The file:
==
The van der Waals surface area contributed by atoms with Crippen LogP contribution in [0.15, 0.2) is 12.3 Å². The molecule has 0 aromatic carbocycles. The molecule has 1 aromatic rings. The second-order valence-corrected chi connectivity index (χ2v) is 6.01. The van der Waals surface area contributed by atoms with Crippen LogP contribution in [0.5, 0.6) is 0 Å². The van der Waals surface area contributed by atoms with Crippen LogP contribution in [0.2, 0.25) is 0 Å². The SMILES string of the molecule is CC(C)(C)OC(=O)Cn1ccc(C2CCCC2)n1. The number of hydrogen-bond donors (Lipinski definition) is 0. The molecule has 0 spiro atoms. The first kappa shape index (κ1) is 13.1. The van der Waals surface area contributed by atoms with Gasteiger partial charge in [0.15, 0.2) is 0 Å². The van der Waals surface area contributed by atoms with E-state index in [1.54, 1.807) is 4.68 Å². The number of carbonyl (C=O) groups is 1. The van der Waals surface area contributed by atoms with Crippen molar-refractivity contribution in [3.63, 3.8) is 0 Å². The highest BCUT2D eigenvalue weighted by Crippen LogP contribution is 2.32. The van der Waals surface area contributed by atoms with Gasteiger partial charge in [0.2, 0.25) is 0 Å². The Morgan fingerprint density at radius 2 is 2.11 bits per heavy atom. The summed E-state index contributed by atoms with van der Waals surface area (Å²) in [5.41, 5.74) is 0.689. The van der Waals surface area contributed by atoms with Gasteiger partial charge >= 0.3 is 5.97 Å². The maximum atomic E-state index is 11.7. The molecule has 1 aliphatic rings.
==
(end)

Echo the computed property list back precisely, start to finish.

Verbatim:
The van der Waals surface area contributed by atoms with Crippen LogP contribution in [0.15, 0.2) is 12.3 Å². The molecule has 0 aromatic carbocycles. The molecule has 1 aromatic rings. The second-order valence-corrected chi connectivity index (χ2v) is 6.01. The van der Waals surface area contributed by atoms with Crippen LogP contribution in [0.5, 0.6) is 0 Å². The van der Waals surface area contributed by atoms with Crippen LogP contribution in [0.2, 0.25) is 0 Å². The SMILES string of the molecule is CC(C)(C)OC(=O)Cn1ccc(C2CCCC2)n1. The number of hydrogen-bond donors (Lipinski definition) is 0. The molecule has 0 spiro atoms. The first kappa shape index (κ1) is 13.1. The van der Waals surface area contributed by atoms with Gasteiger partial charge in [0.15, 0.2) is 0 Å². The van der Waals surface area contributed by atoms with E-state index in [1.54, 1.807) is 4.68 Å². The number of carbonyl (C=O) groups is 1. The van der Waals surface area contributed by atoms with Crippen molar-refractivity contribution in [3.63, 3.8) is 0 Å². The highest BCUT2D eigenvalue weighted by Crippen LogP contribution is 2.32. The van der Waals surface area contributed by atoms with Gasteiger partial charge in [0.2, 0.25) is 0 Å². The Morgan fingerprint density at radius 2 is 2.11 bits per heavy atom. The summed E-state index contributed by atoms with van der Waals surface area (Å²) in [5.41, 5.74) is 0.689. The van der Waals surface area contributed by atoms with Gasteiger partial charge >= 0.3 is 5.97 Å². The maximum atomic E-state index is 11.7. The molecule has 1 aliphatic rings.